Commonman’s guide to inflation

Anjan Roy
Say what you will, but the inflation rate, at last, is falling. That is according to official figures. You might say you are still paying slightly more for whatever you buy. But a falling inflation rate does not mean falling prices as if you are paying less for what you buy, but only that rise in prices is somewhat slower. This is a common mistake that people often make when inflation rate is said to be falling and the average man in the street says that he is paying more.
Let me illustrate. In times of high inflation, it might be that you say Rs 30 for a kilogram of rice on June 1 this year. By say August 1 next year, you are paying Rs 38 to Rs 40 for the same kg of rice. In times of falling inflation rate, you will pay just about Rs 32.50 to Rs 33 for a kg of rice by August 1. This little price is rise is good.
Because falling prices means for the economy what falling blood pressure is for the body. In case, blood pressure keeps falling a patient collapses and organs pack up. Economists call this “deflation” and fighting deflation is far more complicated and difficult than fighting inflation. Why? Because in a deflationary situation consumers tend to defer their purchases, hoping that prices should fall further. When the community of consumers does not buy, factories are saddled with unsold stocks, they close down.
The worst such experience of deflation was in Japan. For a whole decade, Japanese prices fell by and by and the economy sank. This period in Japan’s economic history in the 1990s is called the “Lost Decade” when Japan did not grow while the rest of the global economy was growing.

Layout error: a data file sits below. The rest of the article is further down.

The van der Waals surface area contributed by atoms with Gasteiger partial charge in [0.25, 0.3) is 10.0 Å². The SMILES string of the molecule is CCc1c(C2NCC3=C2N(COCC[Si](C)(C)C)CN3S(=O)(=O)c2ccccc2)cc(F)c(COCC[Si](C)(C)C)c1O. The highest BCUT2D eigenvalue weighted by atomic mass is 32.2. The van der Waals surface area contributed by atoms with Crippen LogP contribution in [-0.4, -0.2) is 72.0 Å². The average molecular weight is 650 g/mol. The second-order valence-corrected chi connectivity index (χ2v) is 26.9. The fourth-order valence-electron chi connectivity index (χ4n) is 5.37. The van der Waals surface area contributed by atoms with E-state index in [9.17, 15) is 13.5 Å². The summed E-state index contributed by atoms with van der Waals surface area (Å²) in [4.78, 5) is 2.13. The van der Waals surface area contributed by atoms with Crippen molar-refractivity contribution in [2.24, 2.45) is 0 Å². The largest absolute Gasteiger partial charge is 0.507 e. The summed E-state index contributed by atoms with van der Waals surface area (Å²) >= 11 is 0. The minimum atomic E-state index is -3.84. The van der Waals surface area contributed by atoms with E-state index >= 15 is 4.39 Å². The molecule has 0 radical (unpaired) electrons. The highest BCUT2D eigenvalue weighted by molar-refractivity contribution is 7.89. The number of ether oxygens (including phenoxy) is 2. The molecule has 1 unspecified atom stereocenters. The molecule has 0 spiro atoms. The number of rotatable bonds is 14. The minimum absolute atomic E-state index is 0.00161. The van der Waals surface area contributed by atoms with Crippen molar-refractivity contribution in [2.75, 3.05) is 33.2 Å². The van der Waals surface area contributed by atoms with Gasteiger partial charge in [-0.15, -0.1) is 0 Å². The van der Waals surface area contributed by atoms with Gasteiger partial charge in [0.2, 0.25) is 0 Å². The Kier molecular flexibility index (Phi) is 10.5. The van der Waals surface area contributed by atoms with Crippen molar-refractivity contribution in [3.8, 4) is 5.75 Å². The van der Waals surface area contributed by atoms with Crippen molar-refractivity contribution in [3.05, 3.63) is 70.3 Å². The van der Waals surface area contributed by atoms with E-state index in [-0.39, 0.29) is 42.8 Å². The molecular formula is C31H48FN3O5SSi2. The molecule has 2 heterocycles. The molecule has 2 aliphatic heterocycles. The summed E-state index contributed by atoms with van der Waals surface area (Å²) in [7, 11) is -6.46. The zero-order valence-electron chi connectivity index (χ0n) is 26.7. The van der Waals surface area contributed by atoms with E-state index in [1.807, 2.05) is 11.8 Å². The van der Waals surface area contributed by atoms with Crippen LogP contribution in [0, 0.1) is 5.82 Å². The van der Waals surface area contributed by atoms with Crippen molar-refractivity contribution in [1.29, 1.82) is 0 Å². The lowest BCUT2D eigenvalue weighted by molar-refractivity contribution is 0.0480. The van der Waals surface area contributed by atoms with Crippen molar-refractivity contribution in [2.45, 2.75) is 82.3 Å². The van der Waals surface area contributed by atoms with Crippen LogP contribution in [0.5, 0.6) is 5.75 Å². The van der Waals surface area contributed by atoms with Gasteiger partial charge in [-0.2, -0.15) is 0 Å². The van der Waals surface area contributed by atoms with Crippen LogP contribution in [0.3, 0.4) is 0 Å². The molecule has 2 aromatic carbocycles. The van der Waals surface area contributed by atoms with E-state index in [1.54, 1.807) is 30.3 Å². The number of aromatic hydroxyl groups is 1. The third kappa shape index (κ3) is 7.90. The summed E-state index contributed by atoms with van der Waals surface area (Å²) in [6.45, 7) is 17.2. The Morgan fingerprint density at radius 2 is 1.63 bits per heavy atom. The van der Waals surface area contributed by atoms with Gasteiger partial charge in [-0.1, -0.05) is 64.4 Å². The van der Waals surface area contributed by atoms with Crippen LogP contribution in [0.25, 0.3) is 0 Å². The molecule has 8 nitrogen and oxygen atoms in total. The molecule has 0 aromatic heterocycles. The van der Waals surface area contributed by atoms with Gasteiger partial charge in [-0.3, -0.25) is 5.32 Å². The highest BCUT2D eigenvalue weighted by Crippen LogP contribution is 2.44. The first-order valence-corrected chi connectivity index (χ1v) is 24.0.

For a developing economy, a little bit of inflation is necessary to encourage producers to produce and investors to invest. This is in effect a driver of growth. At the same time, runaway inflation is equally bad in that it destroys all calculations. Once again, the worst case of hyper-inflation was in Germany in the 1920s when the German mark was so devalued that cartloads of currency would be required to make ordinary home purchases.
We are safe from both these extremes, thanks to our institutional set up. We have the Reserve Bank as the guardian of prices. We have the government always afraid of losing vote if prices rise too fast. Recall when Indira Gandhi lost elections because of rising onion prices.
Economists might frown and say, like the famous detective Sherlock Holmes: elementary, my dear Watson, elementary”. “But it is important to remember these fundamentals to get the grips about inflation. Having set right that confusion about inflation, let us take a quick look at the dynamics of price rise, as reported by the official release.
The annual rate of inflation, based on monthly WPI, stood at 4.70% (provisional) for the month of May 2013 (over May 2012) as compared to 4.89% (provisional) for the previous month and 7.55% during the corresponding month of the previous year.
Build up in inflation rate in the financial year so far was 0.88% compared to a build up rate of 1.80% in the corresponding period of the previous year.
Food prices inflation continued unabated with wheat prices rising by 12.65%, rice by 18.48% and cereals by 16%. Potato prices declined while onion prices spiked by 97.40% compared with the same month last year. Manufactured products inflation remained subdued at 3.11%. With this core inflation remains close to 2% and far below the tolerable limits of RBI. Basic metals and minerals, iron and semis prices fell indicating softness in industrial demand.
But what the price figures are showing? The WPI figures indicated falling inflation rate, but if you go behind the figures these reflect overall slowdown in the economy. How?
If you look at the inflation figures for upstream and basic industries -the foundation of an economy-these prices are softening month after month. When industrial activity is going down, the demand for these is slackening. Hence, their prices are falling. Link up these figures with those of the Index of Industrial Production (IIP) and you will get a vindication of this assumption. Mining and metals industries are showing no growth. They are often shrinking. Along with that the investment rate in the economy is falling.
It is here that all these figures-released this week-show an action programme. It becomes almost inescapable to bring down interest rates now. The next review of monetary policy is on Monday (June 17). The RBI might as well decide to cut the interest rates to give a little boost to the economy. That’s we have been driving at. (IPA)


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